What does the title of The Bluest Eye mean?
The title of The Bluest Eye is a direct reference to the profound wish of Pecola Breedlove, who is the subject of the novel. To Pecola, blue eyes represent the beauty, love, and admiration white girls like Shirley Temple and the Fishers’ young daughter have. Struggling with low self-esteem and a loss of self, Pecola prays for blue eyes because she believes having them will improve her life and solve her problems. At the end of the novel, a series of traumatic and violent events have permanently scarred Pecola’s mind, leading her to develop a second self who she has animated conversations with. During one of the conversations Pecola voices her fear that her new blue eyes aren’t the bluest, and asks her new self to help her find the bluest eyes in the whole world. This demonstrates that although in her mind Pecola has her ultimate wish fulfilled, she is destined to continue wanting what she cannot have.
What was Toni Morrison’s purpose for writing The Bluest Eye?
In her writings and interviews about The Bluest Eye, Morrison has revealed that the inspiration for her first novel came from a classmate she had in elementary school. The girl told Morrison that she wanted blue eyes, and Morrison at first recoiled at the mental image those words created in her mind. Years later, she began to wonder why the girl didn’t recognize her own beauty, and how she came to learn racial self-loathing. By writing The Bluest Eye, Morrison hopes to answer these questions, and peck away at the gaze that condemned her childhood classmate, and her character Pecola.
How are Pecola Breedlove and Maureen Peal foils to one another?
From the moment she is introduced in the “winter” section of the novel, it’s clear that Maureen is the polar opposite of Pecola. The first thing noted is Maureen’s skin color, which is on the other end of the spectrum from Pecola’s. Maureen’s “high-yellow” skin gets her very different treatment at school than Pecola’s dark skin. Everyone wants to be her friend, while Pecola is shunned and avoided like a plague. Teachers call on Maureen and smile encouragingly at her, while they only call on Pecola as needed and never try to even look at her. Furthermore, the schoolyard bullies continuously ridicule and torment Pecola, whereas when Maureen appears, they stop their bullying behavior because her “springtime eyes” cow them into inaction (Morrison 49). These differences in treatment demonstrate the pervasive power of colorism in everyday black life.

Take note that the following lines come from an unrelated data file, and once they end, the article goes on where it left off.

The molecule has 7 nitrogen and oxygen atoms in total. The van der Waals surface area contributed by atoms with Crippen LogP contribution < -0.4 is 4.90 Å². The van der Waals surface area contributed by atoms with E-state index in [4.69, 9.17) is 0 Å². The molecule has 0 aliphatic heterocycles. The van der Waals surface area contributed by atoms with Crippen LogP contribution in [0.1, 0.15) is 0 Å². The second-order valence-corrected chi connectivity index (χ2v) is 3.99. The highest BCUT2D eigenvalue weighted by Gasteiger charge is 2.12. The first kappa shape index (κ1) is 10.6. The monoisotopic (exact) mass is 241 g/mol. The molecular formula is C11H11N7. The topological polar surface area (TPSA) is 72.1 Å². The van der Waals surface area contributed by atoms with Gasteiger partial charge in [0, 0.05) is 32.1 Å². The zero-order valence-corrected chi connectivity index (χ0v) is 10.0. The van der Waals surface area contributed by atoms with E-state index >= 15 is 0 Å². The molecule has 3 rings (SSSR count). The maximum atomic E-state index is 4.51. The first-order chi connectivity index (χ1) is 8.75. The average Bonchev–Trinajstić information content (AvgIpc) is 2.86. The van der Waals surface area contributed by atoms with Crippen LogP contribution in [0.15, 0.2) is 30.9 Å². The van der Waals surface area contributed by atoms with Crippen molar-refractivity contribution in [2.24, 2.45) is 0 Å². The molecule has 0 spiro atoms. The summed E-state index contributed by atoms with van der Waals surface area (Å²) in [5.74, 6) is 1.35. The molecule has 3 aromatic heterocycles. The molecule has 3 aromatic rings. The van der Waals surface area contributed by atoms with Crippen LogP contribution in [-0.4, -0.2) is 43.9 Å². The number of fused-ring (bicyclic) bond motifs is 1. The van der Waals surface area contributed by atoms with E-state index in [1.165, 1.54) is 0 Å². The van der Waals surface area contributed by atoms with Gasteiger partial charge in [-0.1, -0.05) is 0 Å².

Another way that Pecola and Maureen are foil characters is their radically different family circumstances. Though we never meet Maureen’s family, it’s clear from her perfectly starched and expensive school clothes and her meticulously packed school lunches that she comes from a household that at least pays attention to her, if not dearly loves her. The opposite can be said of Pecola, whose family barely has time for her, so preoccupied they are with their own problems and demons. All of this results in Maureen being confident and having a strong sense of self, while Pecola is insecure and suffers from crippling self-doubt. By juxtaposing Pecola and Maureen, we see what Pecola could have been, had her parents, community, and society treated her the same way as they have treated Maureen.
How does Claudia rationalize Cholly’s actions?
When she’s older, Claudia looks back and reflects on what happened to Pecola. One of the conclusions she comes to is that Cholly in fact loved his daughter, “loved her enough to touch her, envelop her, give something of himself to her” (Morrison 154). This is in contrast to everyone else’s treatment of Pecola. For example, when Pecola goes to buy candy, Mr. Yacobowski, the store owner, is loath to even touch Pecola’s hand to take her money for the candy. At school, no one wants to sit next to Pecola, out of fear of accidentally touching her or being associated with her. And finally, even Pecola’s own mother gives nothing of herself to Pecola, and neglects her in favor of caring for the daughter of the white Fisher family. So in a perverse way, Claudia rationalizes Cholly’s rape of Pecola as an act of love, the most love she ever received. However, Claudia also asserts that Cholly’s love filled Pecola with death, because “love is never any better than the lover” (Morrison 154). Cholly was evil and perverted, and thus his love was the same.
What does “Pecola’s unbeing” mean, and who is to blame for it?
Pecola’s unbeing is one way Morrison refers to Pecola’s collapse and splitting of self. Though our gut reaction is to blame characters like Cholly, Mrs. Breedlove, Geraldine, and Pecola’s schoolmates for Pecola’s unbeing, this would be the simple and easy answer. In her 1993 Kopf edition afterword, Morrison makes it clear that while several characters in the novel contribute to Pecola’s unbeing, she did not want “to dehumanize the characters who trashed Pecola and contributed to her collapse” (Morrison 157). That’s one of the reasons why she shows us Cholly’s and Mrs. Breedlove’s formative years, to humanize them and show us that they too suffered from many of the insecurities and trauma they pass onto their daughter Pecola. Thus, characters such as Cholly, Mrs. Breedlove, etc. aren’t actors who cause Pecola’s unbeing, they are agents for the true sources of her collapse—colorism, racial self-loathing, poverty, and violence.